I like the idea of her looking to the right but for me her eye position is now too far to the right. It almost makes her look cross eyed.

    The basic shot is good. I would probably have applied any blur selectively as a layer and mask.

    Sharpness falling off on her right side does give the scene a little more depth than a straight shot would have done.

    Mixing colour and B&W is good practice for selection/masking etc. Some people like the effect but many feel the method has been overdone; although every now and then something exceptional comes along.

    I may try fractionally increasing the highlights to lift the moody scene just a little. Unless that effect is what you wanted.

    Overall though, considering the problems with shooting etc, it has come out reasonably well.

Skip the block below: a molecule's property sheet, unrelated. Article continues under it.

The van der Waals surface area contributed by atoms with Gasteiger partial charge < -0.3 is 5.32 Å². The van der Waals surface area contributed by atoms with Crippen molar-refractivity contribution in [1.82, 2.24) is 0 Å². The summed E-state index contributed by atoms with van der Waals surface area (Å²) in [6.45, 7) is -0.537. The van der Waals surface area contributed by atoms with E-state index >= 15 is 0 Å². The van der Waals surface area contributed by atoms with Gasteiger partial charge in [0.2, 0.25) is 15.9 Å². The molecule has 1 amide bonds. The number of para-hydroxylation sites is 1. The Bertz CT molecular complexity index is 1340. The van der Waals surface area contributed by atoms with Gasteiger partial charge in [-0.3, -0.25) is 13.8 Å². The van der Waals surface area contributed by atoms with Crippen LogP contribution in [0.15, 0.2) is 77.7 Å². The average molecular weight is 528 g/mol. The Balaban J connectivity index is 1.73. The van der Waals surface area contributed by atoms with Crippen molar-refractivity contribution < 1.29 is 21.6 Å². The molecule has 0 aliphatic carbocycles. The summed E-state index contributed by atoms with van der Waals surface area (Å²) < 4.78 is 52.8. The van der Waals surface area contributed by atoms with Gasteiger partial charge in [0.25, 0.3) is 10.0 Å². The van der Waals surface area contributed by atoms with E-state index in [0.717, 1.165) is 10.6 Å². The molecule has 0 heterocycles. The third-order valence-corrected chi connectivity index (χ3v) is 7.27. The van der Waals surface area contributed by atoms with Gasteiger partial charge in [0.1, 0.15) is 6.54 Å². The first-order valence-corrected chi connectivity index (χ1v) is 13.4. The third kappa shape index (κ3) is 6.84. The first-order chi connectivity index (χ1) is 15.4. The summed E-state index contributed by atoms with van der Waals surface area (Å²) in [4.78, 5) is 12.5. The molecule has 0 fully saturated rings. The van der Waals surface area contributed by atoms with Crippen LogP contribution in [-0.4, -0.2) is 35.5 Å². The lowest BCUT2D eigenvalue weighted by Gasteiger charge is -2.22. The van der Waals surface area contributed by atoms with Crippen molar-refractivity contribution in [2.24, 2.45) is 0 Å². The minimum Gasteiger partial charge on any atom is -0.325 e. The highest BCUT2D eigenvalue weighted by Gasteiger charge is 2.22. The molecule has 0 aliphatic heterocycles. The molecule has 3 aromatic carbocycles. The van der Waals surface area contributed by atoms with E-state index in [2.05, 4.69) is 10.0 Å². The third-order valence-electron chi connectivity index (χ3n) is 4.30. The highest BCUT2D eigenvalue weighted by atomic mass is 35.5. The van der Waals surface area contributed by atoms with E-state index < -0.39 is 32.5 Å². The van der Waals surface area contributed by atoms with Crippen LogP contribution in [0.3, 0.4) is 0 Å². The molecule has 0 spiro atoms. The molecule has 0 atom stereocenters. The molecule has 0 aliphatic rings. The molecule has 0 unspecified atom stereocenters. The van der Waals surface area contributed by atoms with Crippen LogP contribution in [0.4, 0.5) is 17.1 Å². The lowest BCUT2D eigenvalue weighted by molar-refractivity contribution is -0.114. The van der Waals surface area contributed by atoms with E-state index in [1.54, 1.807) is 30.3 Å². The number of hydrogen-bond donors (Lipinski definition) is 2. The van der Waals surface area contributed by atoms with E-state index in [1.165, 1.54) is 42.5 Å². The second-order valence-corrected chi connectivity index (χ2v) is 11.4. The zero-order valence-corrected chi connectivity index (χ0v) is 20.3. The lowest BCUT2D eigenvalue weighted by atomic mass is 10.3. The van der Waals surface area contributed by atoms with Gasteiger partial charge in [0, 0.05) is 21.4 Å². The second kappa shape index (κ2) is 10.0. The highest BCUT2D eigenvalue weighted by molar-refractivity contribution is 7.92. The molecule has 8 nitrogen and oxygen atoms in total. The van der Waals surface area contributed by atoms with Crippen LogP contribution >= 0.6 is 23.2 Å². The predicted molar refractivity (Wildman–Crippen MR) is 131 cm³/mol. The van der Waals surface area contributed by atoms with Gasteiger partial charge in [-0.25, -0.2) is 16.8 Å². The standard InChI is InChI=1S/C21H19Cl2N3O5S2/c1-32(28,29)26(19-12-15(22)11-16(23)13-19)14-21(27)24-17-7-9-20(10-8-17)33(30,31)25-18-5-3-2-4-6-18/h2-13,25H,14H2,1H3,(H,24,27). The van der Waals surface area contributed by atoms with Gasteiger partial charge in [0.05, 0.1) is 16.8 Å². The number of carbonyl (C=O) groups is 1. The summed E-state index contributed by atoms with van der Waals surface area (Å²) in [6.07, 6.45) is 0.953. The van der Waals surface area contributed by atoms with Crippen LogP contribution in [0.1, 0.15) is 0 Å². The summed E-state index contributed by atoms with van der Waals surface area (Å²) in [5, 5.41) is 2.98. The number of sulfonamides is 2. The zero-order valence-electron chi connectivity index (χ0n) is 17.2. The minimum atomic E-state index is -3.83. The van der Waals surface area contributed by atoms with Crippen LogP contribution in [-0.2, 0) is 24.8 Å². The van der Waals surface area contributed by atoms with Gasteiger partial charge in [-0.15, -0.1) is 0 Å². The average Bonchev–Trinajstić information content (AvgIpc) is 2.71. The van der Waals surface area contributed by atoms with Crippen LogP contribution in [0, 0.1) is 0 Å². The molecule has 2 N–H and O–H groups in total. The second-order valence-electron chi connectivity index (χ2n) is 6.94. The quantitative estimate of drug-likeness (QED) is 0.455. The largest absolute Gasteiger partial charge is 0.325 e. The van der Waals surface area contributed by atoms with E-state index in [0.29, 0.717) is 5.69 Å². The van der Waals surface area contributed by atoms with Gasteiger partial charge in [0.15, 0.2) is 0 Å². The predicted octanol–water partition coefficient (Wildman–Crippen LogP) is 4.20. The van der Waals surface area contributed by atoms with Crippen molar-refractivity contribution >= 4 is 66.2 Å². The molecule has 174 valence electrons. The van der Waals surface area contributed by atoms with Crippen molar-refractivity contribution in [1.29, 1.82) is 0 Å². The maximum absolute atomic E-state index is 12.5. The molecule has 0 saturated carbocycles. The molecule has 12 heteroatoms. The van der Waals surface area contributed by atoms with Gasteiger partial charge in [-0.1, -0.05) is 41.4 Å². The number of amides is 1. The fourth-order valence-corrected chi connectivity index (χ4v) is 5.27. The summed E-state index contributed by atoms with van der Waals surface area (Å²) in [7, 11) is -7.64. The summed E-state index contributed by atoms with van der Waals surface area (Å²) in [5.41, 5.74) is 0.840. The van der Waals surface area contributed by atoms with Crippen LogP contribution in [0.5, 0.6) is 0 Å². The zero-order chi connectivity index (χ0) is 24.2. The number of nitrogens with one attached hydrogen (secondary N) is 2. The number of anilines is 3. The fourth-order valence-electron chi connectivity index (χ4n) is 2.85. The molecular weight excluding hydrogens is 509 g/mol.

3. #3
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    Re: Portrait editing help needed

    Hi Mark,
    here's another option for you to consider.
    I had a play with your picture in PP and this is the result. I will of course take it down if I have over-stepped the mark.

    Portrait editing help needed

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    Re: Portrait editing help needed

    Hi Mark
    There are a couple things that I think would have made for a better image. There is not enough separation between the subject and the wall. The resulting shadow is somewhat distracting. Your daughter has wonderful eyes, big and beautifully framed by those high eye brows. Its a shame she is not looking at the camera, ether that or turning here head a little more but still looking straight ahead. Straight desaturation doesn't make the best b&w conversion.
    The soft focus is OK, but again here eyes must be in sharp focus. If you don't have enough artificial light to light your subject, why not use natural light from a window and ether use a reflector or your flash as a fill light.